The advertising fraud reportedly cost the US advertising industry some $6.5 billion dollars in 2017. Again, as with hidden fees, all users of the ecosystem need to have sufficient information on how publishers verify their traffic and the processes that advertising agencies and other intermediaries follow to ensure that they work with publishers with verified traffic.
This is where Blockchain comes in. In fact, the blockchain in advertising is likely to be where we will see the fastest adoption. They're a couple made in heaven. Advertising lacks transparency of data and process. Blockchain offers transparency of data and processes.
Here are some practical ways in which blockchain can help bring transparency to the ad buying process.
Truth Agency, founded by The Marketing Group, based in the UK, is working to help alleviate transparency issues in programmatic advertising, primarily through the rapid audit of advertising transactions. As CEO Mary Keane-Dawson has stated:
“We believe that advertisers are not seeing the full picture, in some cases money flows backward through the supply chain to pay for fees not exposed to the advertisers.”
Because the problem of transparency is systemic rather than technological, Keane-Dawson believes that bringing the entire ad buying process to blockchain is an unnecessary and complex effort, and that's why Truth Agency only wants to use this technology to audit ad transactions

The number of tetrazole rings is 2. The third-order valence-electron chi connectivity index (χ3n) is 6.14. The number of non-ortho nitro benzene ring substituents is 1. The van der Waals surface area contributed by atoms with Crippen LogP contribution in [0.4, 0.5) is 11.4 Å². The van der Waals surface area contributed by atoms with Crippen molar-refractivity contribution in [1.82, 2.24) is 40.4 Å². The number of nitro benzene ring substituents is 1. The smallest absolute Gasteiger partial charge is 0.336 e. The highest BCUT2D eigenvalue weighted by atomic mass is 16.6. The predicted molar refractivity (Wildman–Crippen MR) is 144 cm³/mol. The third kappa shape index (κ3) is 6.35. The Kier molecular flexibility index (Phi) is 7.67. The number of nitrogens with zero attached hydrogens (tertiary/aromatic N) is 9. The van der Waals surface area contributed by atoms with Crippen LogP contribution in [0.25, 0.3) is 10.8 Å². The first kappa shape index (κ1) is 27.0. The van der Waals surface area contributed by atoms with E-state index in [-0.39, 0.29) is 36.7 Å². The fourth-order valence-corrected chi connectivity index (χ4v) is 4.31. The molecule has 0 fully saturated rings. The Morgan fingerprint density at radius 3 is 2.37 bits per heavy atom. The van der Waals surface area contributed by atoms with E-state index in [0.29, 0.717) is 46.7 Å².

The implementation of the blockchain analyzed the way in which some of the existing audit services operated and simplified their processes by dividing them into two key parts: data collection and verification of media contracts.
Once Truth has the contract and the data stored in the blockchain, it processes each transaction from each supplier based on the rules written in the contract and publishes an audited version to blockchain every hour. The company marks any transaction that cannot be verified through the data it holds, so that both the advertiser and the team involved would be notified of the discrepancies.
For Transparency In Sales: Vision Test To Fight Fraud
Transparency issues on the sales side are related to fake traffic counts, robot clicks and phishing. Verasity, a blockchain-based video-on-demand platform similar to Vevue, is working to improve publisher transparency with its blockchain Proof of View (PoV) technology.
PoV, which is currently patent pending, is built to verify and securely record content consumption within the Verasity ecosystem. PoV has publicly auditable records that contain all view counts, as well as anonymous viewer information for media buyers to view, according to Verasity. The company claims that the information contained in the records is GDPR, PCI DSS and ePrivacy compliant.
The conclusion of our conversation and blockchain research in the media space is that this technology can definitely play a role in advancing the media world, especially in the advertising field. However innovative blockchain itself may be it cannot solve all the problems that the industry is facing by itself. Companies will have to heavily invest in new techniques to avoid fraud and other of the problems mentioned in the article.